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May 10, 2000

GREENSBORO, N.C. — University of Virginia second-year Ed Moses(Burke, Va./Lake Braddock) and first-year Cara Lane (Charlotte,Va./Providence) have been selected as the Atlantic Coast Conference’s Men’sand Women’s Swimmers of the Year, respectively. In addition, first-yearMirjana Bosevska (Skopje, Macedonia/Trinity Prep) has been named theconference’s women’s Rookie of the Year, while UVa head coach MarkBernardino has been chosen as the ACC Men’s Coach of the Year. All theawards were selected in a vote of the league’s head coaches.

Moses, one of the top breaststrokers in the world, is coming off aspectacular sophomore season at Virginia. In addition to earning theswimming team’s MVP Award, he was recently presented the WCHV Award asVirginia’s top male athlete for the 1999-2000 academic year. Moses set apair of short course world records and three American records in winningthe 2000 NCAA titles in the 100 and 200-meter breaststroke in March. Heclocked a time of 57.66 seconds in the 100 and had a time of 2:06.40 in the200 in becoming UVa’s first two-time NCAA Champion. Moses also establishedan American 50-meter breaststroke record with a time of 26.96 seconds inthe 50-meter split in the 100. For his performance at the NCAA meet, Moseswas selected as the Swimmer of the Championship, the first time an ACCswimmer has received the award.

After the NCAA Championships, Moses won the 100 and 200-meterbreaststroke events at the Phillips 66 National Championships. Moses, theschool record holder in the 100 and 200-breaststroke, also won the100-breaststroke title at the ACC Championships in February.

Lane, the Cavaliers’ team MVP, became the first UVa female swimmerto earn a NCAA title as she won the 1500-meter freestyle by nearly 11seconds with a time of 16:03.59 in March. Lane was also third in the400-meter free (4:07.31) and was 14th in the 200-meter butterfly (2:13.26).Lane also swam on UVa’s eighth-place 800 free relay team (8:05.54). Shebecame the sixth UVa female swimmer to be named the Most Valuable Swimmerof the ACC Championships. She set ACC Meet and Virginia school records inwinning the 200 butterfly (1:58.58), 500 freestyle (4:43.21) and the 1650free (16:07.71). She was also a member of UVa’s winning 800 free relayteam (7:16.63).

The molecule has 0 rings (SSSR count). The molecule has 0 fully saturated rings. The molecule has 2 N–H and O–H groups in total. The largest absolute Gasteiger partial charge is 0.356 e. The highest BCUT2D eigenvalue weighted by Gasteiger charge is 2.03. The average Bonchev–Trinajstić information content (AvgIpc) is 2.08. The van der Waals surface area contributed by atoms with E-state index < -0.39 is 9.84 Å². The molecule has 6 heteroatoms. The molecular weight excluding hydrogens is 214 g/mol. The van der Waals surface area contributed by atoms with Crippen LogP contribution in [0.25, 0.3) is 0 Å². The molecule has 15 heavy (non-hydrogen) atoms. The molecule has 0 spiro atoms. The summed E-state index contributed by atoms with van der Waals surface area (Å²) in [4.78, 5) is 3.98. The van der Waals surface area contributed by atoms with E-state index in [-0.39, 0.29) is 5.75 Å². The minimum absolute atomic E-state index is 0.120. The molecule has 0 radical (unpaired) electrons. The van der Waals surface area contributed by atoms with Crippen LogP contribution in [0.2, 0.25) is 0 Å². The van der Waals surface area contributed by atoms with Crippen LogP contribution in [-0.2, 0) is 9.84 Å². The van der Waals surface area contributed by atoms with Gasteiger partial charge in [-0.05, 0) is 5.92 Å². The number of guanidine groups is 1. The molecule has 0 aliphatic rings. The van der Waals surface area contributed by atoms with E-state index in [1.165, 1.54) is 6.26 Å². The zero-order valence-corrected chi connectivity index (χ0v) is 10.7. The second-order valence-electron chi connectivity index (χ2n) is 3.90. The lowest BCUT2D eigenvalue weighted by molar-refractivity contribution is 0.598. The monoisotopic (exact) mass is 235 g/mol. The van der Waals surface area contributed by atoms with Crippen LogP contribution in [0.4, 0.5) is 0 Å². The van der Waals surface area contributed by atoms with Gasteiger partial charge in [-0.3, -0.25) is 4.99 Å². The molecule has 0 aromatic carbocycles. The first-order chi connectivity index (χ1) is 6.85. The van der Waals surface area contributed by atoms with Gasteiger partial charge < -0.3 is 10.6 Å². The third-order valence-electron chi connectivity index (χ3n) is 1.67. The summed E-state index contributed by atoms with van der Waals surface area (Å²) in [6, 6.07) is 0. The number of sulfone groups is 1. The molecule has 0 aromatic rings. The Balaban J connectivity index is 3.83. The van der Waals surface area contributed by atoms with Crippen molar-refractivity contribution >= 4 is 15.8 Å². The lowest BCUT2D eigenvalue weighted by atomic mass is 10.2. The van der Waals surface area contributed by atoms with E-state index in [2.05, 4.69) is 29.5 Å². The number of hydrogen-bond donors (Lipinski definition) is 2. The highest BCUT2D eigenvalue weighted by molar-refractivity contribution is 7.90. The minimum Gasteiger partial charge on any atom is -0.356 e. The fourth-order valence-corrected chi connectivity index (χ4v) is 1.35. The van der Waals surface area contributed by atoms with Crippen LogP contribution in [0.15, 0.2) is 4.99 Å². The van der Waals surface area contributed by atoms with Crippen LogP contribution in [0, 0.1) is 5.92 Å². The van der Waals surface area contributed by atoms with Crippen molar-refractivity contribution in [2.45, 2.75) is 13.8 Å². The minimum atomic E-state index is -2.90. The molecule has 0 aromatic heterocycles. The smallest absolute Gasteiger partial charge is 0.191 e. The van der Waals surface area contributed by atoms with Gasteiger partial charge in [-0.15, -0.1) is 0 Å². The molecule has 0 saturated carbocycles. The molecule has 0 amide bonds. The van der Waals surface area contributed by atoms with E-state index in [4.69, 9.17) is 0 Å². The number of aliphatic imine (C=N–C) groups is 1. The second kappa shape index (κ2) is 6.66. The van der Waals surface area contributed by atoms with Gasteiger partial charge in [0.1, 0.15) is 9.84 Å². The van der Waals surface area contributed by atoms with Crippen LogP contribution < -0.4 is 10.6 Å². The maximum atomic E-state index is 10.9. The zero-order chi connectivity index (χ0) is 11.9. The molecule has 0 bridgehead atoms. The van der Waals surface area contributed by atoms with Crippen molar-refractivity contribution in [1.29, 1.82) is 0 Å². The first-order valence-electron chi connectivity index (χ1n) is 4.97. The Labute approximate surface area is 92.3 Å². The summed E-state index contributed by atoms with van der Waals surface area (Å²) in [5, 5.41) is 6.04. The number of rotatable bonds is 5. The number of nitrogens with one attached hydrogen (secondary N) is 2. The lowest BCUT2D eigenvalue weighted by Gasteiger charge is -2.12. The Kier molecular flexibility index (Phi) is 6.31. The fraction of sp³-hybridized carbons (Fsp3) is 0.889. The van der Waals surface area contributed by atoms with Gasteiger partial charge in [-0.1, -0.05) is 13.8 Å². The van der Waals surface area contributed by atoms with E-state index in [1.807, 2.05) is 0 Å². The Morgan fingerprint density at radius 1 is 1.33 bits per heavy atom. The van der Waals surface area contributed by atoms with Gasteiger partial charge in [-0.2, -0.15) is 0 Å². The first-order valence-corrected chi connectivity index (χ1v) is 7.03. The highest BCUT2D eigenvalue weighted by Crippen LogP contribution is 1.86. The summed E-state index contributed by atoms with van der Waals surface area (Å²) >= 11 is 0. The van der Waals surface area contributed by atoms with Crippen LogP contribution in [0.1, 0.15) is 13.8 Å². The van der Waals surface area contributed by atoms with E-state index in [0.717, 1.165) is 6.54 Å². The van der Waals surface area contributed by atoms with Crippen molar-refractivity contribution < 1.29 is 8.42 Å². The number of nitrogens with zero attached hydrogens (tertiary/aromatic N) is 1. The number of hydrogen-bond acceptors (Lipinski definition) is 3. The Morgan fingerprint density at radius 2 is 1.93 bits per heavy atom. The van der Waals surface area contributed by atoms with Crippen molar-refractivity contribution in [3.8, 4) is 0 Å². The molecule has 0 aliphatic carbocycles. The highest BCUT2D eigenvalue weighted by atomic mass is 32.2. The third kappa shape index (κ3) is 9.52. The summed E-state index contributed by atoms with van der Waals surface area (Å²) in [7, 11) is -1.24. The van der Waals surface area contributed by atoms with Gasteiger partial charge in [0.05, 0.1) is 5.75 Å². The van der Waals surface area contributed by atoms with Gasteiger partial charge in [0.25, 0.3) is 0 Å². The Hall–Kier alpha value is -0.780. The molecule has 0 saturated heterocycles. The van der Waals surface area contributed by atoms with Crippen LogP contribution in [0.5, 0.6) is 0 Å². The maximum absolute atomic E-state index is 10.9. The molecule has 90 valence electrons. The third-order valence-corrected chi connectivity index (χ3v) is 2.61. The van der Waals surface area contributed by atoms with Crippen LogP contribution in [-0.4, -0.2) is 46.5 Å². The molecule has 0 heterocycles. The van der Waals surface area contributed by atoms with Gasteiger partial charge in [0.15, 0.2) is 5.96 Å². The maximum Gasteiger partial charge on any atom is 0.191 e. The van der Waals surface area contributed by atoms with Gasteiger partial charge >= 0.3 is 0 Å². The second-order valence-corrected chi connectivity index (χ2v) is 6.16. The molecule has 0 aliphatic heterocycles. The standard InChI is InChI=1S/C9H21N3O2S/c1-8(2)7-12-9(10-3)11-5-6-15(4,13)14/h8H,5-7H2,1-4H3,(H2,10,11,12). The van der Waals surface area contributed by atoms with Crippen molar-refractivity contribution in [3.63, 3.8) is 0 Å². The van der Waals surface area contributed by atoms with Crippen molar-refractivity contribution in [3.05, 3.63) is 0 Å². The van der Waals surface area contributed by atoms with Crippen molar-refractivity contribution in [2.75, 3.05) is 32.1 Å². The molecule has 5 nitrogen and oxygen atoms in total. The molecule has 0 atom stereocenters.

Mirjana Bosevska had an exceptional season for the Cavaliers andwas the recipient of UVa’s women’s Rookie of the Year and Hardest WorkerAwards. She earned first-team All-America honors by finishing fourth inthe 1500-meter free (16:14.79) and 400 IM (4:40.47) at the NCAAs.Bosevska, a member of the Macedonian Olympic Team, was also 10th in the 400free (4:09.83) to garner honorable mention All-America accolades. She alsoswam on the Cavaliers’ 800 free relay team that finished eighth. At theACCs, Bosevska set UVa and ACC Meet records in winning the 200 and 400 IMswith times of 2:00.59 and 4:13.77, respectively, and swam the anchor leg ofthe ‘Hoos 800 free relay.

Bernardino earns the ACC Men’s Coach of the Year Award for theseventh time in his career and second consecutive season. Bernardino, whois finishing his 22nd season as Virginia’s head coach, led the Cavalier mento a 12th-place finish at the 2000 NCAA Championships, the highest finishin program history. UVa also won its fourth ACC title and second straightin 2000. The Cavaliers were 7-1 overall and 4-1 in the ACC and were rankeda program-best seventh during the season. The women’s team was 8-0 overalland 5-0 in the ACC in 1999-2000. Virginia finished second at the ACCChampionships and tied for ninth at the NCAA Championships.

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